The Bank of Canada on Tuesday said it is holding the key interest rate steady at 4.25%, which means variable rate payments will remain unchanged. Meanwhile, the price of some fixed-rate mortgages has been inching down in recent weeks. Low rates added to the new product innovations are boosting the buying power of mortgage consumers, Moor notes. Following the Bank's decision, Moor reiterated an important point: "Each new product that comes to market underscores the importance of getting the right advice."

There are many reasons why these new types of mortgages are popping up. Increasing competition from private companies, mostly U.S.-based firms, that are gearing up to compete with the mortgage-insurance market currently dominated by the CHMC, has certainly been a factor.

The Canadian subsidiary of U.S.-based AIG United Guaranty has been one of the first to announce its intention to enter this space. "We have seen significant activity in the Canadian mortgage insurance industry over the past six months in anticipation of increased competition," says AIG's president and CEO, Andy Charles. "New product introductions, along with the elimination of certain application fees, have greatly benefited Canadian consumers."

The other reason boils down to necessity. It's simply a matter of demographics. With the baby boomer generation reaching a stage in their lives where they don't need to borrow large sums of money, banks are looking to chase a smaller part of the market.

"Years ago you reserved your best rate for your best client," says Lamontagne. "Now, if you go to the bank and ask for a mortgage, almost everyone gets the best rate." These new types of products allow the banks to enter a space that they had otherwise avoided.

Interest Only Mortgage Scenarios

Scenario 1:
$200,000 5-year fixed-rate mortgage at 5.25% with a 25-year amortization.
Monthly blended payment on interest and principal: $1,192

Scenario 2:
$200,000 5-year fixed-rate mortgage at 5.25% with a "5/20" interest only option.
Initial monthly payment on interest only for first 5 years: $866. Monthly payment on both interest and principal after 5-year interest-only period has ended (assuming the same rate of 5.25%) with an amortization of 20 years: $1,341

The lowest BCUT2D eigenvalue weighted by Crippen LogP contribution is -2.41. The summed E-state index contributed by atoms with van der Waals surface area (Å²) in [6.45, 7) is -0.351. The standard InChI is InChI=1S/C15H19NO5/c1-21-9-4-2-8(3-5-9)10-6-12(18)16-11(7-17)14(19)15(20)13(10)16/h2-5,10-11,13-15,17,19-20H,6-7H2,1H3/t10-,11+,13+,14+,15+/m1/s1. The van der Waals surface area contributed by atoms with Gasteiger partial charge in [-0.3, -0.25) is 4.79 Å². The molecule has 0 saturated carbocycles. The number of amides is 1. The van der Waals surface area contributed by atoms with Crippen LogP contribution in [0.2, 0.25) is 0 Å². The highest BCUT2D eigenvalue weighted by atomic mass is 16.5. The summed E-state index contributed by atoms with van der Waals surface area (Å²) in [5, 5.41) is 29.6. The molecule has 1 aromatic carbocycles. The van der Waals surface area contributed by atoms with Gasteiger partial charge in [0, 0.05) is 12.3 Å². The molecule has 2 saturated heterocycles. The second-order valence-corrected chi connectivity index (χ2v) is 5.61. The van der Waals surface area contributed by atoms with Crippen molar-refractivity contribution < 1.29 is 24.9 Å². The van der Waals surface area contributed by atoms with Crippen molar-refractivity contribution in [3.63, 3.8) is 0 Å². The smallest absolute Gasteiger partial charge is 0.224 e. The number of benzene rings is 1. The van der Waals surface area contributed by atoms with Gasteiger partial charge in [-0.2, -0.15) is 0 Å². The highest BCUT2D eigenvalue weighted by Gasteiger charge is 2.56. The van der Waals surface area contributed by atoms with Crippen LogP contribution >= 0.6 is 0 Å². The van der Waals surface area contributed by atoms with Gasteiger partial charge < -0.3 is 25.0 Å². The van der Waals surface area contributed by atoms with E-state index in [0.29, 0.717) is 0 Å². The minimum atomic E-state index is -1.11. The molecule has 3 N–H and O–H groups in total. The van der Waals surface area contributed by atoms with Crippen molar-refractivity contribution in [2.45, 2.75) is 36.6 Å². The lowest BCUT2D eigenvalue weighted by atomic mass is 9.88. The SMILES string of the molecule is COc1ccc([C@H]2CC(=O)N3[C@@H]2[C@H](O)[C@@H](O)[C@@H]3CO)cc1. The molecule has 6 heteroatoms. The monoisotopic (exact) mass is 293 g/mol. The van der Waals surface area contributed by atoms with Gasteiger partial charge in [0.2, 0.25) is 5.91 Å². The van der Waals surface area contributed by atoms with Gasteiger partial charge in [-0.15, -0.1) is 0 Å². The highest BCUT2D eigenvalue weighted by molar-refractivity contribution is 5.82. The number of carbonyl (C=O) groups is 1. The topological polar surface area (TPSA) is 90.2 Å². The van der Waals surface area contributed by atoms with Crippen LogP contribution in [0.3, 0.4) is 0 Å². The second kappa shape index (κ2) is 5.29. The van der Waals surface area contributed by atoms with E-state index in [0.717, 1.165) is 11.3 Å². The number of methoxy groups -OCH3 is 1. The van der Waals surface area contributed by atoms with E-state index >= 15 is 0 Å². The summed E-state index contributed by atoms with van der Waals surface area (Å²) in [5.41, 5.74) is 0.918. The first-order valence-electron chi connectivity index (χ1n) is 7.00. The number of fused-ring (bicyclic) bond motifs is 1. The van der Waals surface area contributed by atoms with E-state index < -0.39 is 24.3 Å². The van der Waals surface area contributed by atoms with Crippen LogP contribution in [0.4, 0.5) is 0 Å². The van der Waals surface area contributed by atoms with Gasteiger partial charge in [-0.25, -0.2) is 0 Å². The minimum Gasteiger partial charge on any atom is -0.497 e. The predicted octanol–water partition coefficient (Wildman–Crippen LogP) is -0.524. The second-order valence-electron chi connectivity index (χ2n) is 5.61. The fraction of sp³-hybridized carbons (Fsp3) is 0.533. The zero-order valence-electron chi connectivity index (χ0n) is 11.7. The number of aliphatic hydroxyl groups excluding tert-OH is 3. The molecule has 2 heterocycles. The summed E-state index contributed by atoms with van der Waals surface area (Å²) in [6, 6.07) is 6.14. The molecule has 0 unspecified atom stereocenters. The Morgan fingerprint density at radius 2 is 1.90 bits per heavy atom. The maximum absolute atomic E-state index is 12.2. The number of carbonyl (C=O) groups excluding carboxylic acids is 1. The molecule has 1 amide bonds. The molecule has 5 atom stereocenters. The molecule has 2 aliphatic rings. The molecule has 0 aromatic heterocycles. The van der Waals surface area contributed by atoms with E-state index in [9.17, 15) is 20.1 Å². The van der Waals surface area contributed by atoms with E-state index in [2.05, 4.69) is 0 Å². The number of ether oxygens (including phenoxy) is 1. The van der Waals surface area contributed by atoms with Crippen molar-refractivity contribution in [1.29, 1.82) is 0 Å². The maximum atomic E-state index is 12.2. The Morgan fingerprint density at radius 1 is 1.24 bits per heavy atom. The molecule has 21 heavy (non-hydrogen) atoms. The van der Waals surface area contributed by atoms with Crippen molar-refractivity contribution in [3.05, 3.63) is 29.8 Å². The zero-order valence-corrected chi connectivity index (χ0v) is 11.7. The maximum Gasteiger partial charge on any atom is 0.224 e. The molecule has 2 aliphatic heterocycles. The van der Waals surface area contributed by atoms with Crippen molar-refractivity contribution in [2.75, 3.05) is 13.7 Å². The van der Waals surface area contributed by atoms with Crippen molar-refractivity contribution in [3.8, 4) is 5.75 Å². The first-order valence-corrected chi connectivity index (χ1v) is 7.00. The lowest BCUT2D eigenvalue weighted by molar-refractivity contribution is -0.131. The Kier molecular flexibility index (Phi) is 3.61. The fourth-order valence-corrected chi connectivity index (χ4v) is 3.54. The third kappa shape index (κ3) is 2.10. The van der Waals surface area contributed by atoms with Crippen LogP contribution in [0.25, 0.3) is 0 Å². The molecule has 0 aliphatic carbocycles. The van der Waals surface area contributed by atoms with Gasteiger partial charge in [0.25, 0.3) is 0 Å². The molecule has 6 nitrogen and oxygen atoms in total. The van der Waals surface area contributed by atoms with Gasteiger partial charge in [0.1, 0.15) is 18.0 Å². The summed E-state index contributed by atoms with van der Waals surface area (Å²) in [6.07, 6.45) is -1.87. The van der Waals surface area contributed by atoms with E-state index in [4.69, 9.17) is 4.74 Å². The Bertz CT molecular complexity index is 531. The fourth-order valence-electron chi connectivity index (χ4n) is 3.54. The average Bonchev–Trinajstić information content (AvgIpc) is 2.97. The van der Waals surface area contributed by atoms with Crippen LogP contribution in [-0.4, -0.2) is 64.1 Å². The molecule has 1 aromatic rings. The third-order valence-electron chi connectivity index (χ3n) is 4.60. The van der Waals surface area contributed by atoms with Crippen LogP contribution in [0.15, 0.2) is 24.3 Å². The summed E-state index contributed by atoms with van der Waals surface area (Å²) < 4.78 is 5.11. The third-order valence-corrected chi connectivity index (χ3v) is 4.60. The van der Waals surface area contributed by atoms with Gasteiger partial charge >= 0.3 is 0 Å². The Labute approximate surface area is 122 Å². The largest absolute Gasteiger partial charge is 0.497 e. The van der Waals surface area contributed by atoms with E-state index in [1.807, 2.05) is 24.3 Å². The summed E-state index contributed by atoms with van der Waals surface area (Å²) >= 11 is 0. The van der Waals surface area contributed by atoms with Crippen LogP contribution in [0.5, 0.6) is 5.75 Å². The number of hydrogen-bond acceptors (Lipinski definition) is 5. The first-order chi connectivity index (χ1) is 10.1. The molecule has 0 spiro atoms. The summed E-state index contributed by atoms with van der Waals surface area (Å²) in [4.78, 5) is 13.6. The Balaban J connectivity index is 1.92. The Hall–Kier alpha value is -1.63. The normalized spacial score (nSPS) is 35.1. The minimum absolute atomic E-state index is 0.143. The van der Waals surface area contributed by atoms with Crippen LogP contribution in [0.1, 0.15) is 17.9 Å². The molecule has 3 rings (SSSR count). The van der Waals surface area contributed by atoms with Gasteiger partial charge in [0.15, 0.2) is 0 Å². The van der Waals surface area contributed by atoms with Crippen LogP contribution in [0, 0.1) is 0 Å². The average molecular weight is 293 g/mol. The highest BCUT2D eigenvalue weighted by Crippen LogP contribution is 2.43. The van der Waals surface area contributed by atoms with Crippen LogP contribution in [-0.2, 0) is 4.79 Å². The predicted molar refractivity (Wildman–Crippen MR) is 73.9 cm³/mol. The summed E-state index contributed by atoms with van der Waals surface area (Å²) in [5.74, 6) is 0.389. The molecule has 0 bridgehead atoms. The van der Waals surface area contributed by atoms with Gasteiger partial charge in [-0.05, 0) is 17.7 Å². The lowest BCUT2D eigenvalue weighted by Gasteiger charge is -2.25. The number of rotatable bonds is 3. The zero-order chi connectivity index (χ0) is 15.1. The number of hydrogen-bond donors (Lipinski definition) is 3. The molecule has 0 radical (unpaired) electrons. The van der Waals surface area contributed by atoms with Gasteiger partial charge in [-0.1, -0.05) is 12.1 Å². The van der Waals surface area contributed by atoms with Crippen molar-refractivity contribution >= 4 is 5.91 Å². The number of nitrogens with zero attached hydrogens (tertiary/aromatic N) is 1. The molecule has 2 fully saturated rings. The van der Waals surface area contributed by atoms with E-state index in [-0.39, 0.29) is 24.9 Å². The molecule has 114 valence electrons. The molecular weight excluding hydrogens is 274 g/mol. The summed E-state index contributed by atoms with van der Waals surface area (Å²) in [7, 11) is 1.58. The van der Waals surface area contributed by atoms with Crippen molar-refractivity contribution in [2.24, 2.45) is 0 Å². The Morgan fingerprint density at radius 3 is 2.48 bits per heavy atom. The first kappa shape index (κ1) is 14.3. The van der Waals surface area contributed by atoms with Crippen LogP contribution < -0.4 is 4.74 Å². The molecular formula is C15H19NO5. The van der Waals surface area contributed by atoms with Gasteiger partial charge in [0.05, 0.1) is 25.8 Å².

Scenario 3:
$200,000 5-year fixed-rate mortgage at 5.25% with a "10/15" interest-only option.
Initial monthly payment on interest only for first 10 years (assuming renewal after five years at same rate of 5.25%): $866. Monthly payment on both interest and principal after 10-year interest-only period has ended (assuming the same rate of 5.25%) with an amortization of 15 years: $1,602.

Zero Down Mortgage Scenarios

Scenario 1:
$200,000 purchase price with $200,000 mortgage, insured by Genworth at 100% LTV.
Mortgage insurance rate: 3.75%
Mortgage insurance cost: $7,500
Total cost of mortgage with insurance: $207,500.
Monthly payments on $207,500 mortgage with 25-year amortization at discounted 5-year fixed rate of 5.25%: $1,237.

Scenario 2:
$200,000 purchase price with $190,000 mortgage, insured to 95%, and 5% down payment ($10,000) from borrowed sources.
Mortgage insurance rate: 2.9%
Mortgage insurance cost: $5,510
Total cost of mortgage with insurance: $195,510
Monthly payments on $195,510 mortgage with 25-year amortization at discounted 5-year fixed rate of 5.25%: $1,165
Monthly payments on $10,000 unsecured line of credit with minimum 3% monthly payments: $300
Total monthly payments: $1,465

Scenario 3:
$200,000 purchase price with $190,000 mortgage, insured to 95%, and 5% down payment ($10,000) from lender cashback.
Mortgage insurance rate: 2.9%
Mortgage insurance cost: $5,510
Total cost of mortgage including insurance: $195,510
Monthly payments on $195,510 mortgage with 25-year amortization at posted 5-year fixed rate of 6.6%: $1,321

Source: Invis Inc.

Posted on Wednesday, October 18, 2006 at 09:00PM by Registered CommenterElaine in | CommentsPost a Comment